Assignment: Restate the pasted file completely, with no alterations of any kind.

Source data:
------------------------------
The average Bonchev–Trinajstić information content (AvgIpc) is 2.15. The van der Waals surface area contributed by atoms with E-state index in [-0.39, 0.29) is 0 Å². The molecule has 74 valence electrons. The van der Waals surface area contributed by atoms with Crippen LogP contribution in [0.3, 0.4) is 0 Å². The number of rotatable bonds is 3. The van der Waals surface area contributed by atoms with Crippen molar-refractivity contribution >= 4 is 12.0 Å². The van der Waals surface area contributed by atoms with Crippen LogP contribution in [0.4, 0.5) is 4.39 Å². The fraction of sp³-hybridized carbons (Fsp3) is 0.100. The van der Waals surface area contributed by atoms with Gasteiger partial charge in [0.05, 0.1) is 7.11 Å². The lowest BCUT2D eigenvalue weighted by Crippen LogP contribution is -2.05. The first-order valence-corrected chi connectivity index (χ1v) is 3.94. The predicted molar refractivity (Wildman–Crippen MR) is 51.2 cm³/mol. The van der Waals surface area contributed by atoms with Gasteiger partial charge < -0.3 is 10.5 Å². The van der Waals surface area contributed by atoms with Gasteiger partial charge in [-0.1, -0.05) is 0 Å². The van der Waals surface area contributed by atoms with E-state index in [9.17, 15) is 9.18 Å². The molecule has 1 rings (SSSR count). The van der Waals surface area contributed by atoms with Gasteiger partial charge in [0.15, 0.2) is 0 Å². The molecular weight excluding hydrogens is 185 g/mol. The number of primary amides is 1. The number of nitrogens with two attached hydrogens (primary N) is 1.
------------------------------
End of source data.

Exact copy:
The average Bonchev–Trinajstić information content (AvgIpc) is 2.15. The van der Waals surface area contributed by atoms with E-state index in [-0.39, 0.29) is 0 Å². The molecule has 74 valence electrons. The van der Waals surface area contributed by atoms with Crippen LogP contribution in [0.3, 0.4) is 0 Å². The number of rotatable bonds is 3. The van der Waals surface area contributed by atoms with Crippen molar-refractivity contribution >= 4 is 12.0 Å². The van der Waals surface area contributed by atoms with Crippen LogP contribution in [0.4, 0.5) is 4.39 Å². The fraction of sp³-hybridized carbons (Fsp3) is 0.100. The van der Waals surface area contributed by atoms with Gasteiger partial charge in [0.05, 0.1) is 7.11 Å². The lowest BCUT2D eigenvalue weighted by Crippen LogP contribution is -2.05. The first-order valence-corrected chi connectivity index (χ1v) is 3.94. The predicted molar refractivity (Wildman–Crippen MR) is 51.2 cm³/mol. The van der Waals surface area contributed by atoms with Gasteiger partial charge < -0.3 is 10.5 Å². The van der Waals surface area contributed by atoms with Gasteiger partial charge in [-0.1, -0.05) is 0 Å². The van der Waals surface area contributed by atoms with E-state index in [9.17, 15) is 9.18 Å². The molecule has 1 rings (SSSR count). The van der Waals surface area contributed by atoms with Gasteiger partial charge in [0.15, 0.2) is 0 Å². The molecular weight excluding hydrogens is 185 g/mol. The number of primary amides is 1. The number of nitrogens with two attached hydrogens (primary N) is 1.